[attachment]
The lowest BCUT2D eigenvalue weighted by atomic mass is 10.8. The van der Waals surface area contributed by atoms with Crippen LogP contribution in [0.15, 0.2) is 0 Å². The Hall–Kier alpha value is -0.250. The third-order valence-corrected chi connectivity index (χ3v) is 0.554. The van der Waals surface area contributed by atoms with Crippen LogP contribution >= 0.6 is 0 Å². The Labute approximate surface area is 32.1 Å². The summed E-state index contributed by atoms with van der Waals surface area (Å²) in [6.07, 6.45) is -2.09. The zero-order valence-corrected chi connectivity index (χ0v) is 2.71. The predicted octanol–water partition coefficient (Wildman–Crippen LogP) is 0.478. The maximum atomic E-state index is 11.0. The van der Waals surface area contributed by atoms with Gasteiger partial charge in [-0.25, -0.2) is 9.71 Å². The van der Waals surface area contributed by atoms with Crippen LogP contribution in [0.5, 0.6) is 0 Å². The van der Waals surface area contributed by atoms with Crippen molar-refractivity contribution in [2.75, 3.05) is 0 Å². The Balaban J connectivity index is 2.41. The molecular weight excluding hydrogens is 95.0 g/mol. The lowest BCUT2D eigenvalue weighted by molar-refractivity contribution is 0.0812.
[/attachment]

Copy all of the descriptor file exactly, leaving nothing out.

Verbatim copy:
The lowest BCUT2D eigenvalue weighted by atomic mass is 10.8. The van der Waals surface area contributed by atoms with Crippen LogP contribution in [0.15, 0.2) is 0 Å². The Hall–Kier alpha value is -0.250. The third-order valence-corrected chi connectivity index (χ3v) is 0.554. The van der Waals surface area contributed by atoms with Crippen LogP contribution >= 0.6 is 0 Å². The Labute approximate surface area is 32.1 Å². The summed E-state index contributed by atoms with van der Waals surface area (Å²) in [6.07, 6.45) is -2.09. The zero-order valence-corrected chi connectivity index (χ0v) is 2.71. The predicted octanol–water partition coefficient (Wildman–Crippen LogP) is 0.478. The maximum atomic E-state index is 11.0. The van der Waals surface area contributed by atoms with Gasteiger partial charge in [-0.25, -0.2) is 9.71 Å². The van der Waals surface area contributed by atoms with Crippen LogP contribution in [0.5, 0.6) is 0 Å². The van der Waals surface area contributed by atoms with Crippen molar-refractivity contribution in [2.75, 3.05) is 0 Å². The Balaban J connectivity index is 2.41. The molecular weight excluding hydrogens is 95.0 g/mol. The lowest BCUT2D eigenvalue weighted by molar-refractivity contribution is 0.0812.